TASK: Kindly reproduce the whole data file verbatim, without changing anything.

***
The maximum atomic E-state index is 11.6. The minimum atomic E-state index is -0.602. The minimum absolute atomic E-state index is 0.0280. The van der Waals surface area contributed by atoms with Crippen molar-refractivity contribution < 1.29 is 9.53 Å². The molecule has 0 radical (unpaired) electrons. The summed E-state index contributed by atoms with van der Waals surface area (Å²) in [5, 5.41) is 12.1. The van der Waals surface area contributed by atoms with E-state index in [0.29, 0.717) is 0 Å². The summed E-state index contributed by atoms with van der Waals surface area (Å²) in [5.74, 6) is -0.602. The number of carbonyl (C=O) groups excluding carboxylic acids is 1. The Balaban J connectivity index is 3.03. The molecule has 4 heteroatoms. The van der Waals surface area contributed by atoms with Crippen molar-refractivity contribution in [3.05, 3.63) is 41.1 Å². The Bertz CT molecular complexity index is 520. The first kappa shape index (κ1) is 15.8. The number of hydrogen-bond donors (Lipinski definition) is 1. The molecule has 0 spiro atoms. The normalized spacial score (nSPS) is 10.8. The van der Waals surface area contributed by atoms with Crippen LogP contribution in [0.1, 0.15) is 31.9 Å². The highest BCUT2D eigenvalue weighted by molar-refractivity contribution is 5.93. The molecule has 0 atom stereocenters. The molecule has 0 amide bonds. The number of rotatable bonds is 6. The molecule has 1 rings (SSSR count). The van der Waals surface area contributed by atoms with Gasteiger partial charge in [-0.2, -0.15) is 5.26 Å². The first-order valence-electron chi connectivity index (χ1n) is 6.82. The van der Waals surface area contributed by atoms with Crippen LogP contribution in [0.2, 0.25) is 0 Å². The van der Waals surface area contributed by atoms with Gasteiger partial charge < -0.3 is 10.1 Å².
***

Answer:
The maximum atomic E-state index is 11.6. The minimum atomic E-state index is -0.602. The minimum absolute atomic E-state index is 0.0280. The van der Waals surface area contributed by atoms with Crippen molar-refractivity contribution < 1.29 is 9.53 Å². The molecule has 0 radical (unpaired) electrons. The summed E-state index contributed by atoms with van der Waals surface area (Å²) in [5, 5.41) is 12.1. The van der Waals surface area contributed by atoms with E-state index in [0.29, 0.717) is 0 Å². The summed E-state index contributed by atoms with van der Waals surface area (Å²) in [5.74, 6) is -0.602. The number of carbonyl (C=O) groups excluding carboxylic acids is 1. The Balaban J connectivity index is 3.03. The molecule has 4 heteroatoms. The van der Waals surface area contributed by atoms with Crippen molar-refractivity contribution in [3.05, 3.63) is 41.1 Å². The Bertz CT molecular complexity index is 520. The first kappa shape index (κ1) is 15.8. The number of hydrogen-bond donors (Lipinski definition) is 1. The molecule has 0 spiro atoms. The normalized spacial score (nSPS) is 10.8. The van der Waals surface area contributed by atoms with Crippen LogP contribution in [0.1, 0.15) is 31.9 Å². The highest BCUT2D eigenvalue weighted by molar-refractivity contribution is 5.93. The molecule has 0 atom stereocenters. The molecule has 0 amide bonds. The number of rotatable bonds is 6. The molecule has 1 rings (SSSR count). The van der Waals surface area contributed by atoms with Gasteiger partial charge in [-0.2, -0.15) is 5.26 Å². The first-order valence-electron chi connectivity index (χ1n) is 6.82. The van der Waals surface area contributed by atoms with Crippen LogP contribution in [0.2, 0.25) is 0 Å². The van der Waals surface area contributed by atoms with Gasteiger partial charge < -0.3 is 10.1 Å².